A series of pre-packaged art and logo folders is available for those wishing to start a DP9-related fan site. Contact us to ask for a Web Pack (don’t forget to specify the game line!); each is about 500k in size.

Texts

Copyrighted texts cannot be used without special permission. The “Fair Use” provisions of copyright law expressly allow the press to use a short amount of copyrighted material or a trademark in the course of review or commentary about the product. We may not block this, as long as the use is otherwise legal (not used for libel, for example).

Out of print material may not be reprinted or published on the Web for any reason. It might be out of print, but it remains a property of Dream Pod 9.

Derivative Material

Adventures, campaign modules or fan fiction may be freely written as long as they do not reprint previously copyrighted material and are not offered for sale. When in doubt, feel free to ask.

We have a legal right to prevent the creation of derivative material of our properties, but we are willing to allow it strictly for personal use (though not for financial gain). DP9 is not interested in owning the derivative works which are created strictly for fun and personal use online. If anything interests us, we’ll contact you and work out a deal to acquire the material. A proper copyright and trademark notice must be included at the beginning of the presentation any time you are posting any derivative material.

Art may be used as wallpaper or desktop icons, but may not be distributed without permission. If you wish to share it with others, let us know about it: we’ll see what can be done. We’re usually fairly easy to work with in these cases.

Licensing

We cannot grant permission to create derivative works, or to take any of our other registered Copyright rights, for commercial purposes or financial gain, unless there is a separate, written licensing agreement with Dream Pod 9.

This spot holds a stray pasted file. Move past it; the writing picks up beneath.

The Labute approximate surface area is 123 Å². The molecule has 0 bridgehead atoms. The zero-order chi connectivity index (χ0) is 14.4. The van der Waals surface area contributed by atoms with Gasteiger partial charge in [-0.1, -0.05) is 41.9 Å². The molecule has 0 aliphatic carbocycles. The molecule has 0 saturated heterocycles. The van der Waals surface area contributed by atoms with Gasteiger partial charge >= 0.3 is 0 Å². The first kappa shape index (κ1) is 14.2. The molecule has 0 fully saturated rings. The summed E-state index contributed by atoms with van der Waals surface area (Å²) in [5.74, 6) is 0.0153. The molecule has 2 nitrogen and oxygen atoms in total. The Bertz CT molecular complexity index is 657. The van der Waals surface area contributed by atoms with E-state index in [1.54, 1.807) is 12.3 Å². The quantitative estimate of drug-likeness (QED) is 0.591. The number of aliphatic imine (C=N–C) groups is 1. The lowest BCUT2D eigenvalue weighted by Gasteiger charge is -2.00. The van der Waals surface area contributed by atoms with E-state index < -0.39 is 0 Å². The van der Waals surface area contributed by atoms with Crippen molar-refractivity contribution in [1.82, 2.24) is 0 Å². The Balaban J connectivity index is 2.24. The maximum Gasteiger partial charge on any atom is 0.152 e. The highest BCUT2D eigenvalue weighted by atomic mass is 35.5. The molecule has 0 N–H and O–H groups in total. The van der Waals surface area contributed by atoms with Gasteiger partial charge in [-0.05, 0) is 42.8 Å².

It may be possible for fans to create MUDs, MUSHs or other computer utilities based on our Intellectual Properties. These may conflict with existing licensing agreements (especially in the case of Heavy Gear), so it is important to check with us first.

If you are a professional developer and want to talk about licenses, write to the Licensing Department.

Vocabulary

Copyrights: these protect the creative efforts of a person from being duplicated by others without permission. A copyright is indicated by the (c) mark. A copyright can be bought, sold, rented or abandoned.

Derivative Work: material created by someone using DP9-created characters, vehicles, settings, etc.

Trademarks: these identify a particular product, brand name or manufacturer. They help to protect an Intellectual Property from unlawful imitation. Trademarks are indicated by the ™ symbol. Like copyrights, trademarks can be bought, sold, rented or abandoned.

Registered Trademark: these are trademarks which have been registered to the proper authorities, and are better protected by law. They are always accompanied by the (r) indicator.

Intellectual Property: this is the overall term for certain types of non-tangible property, including (but not limited to) Copyrights, Trademarks, Patents and Trade Secrets. For example, Heavy Gear is one of DP9’s Intellectual Properties.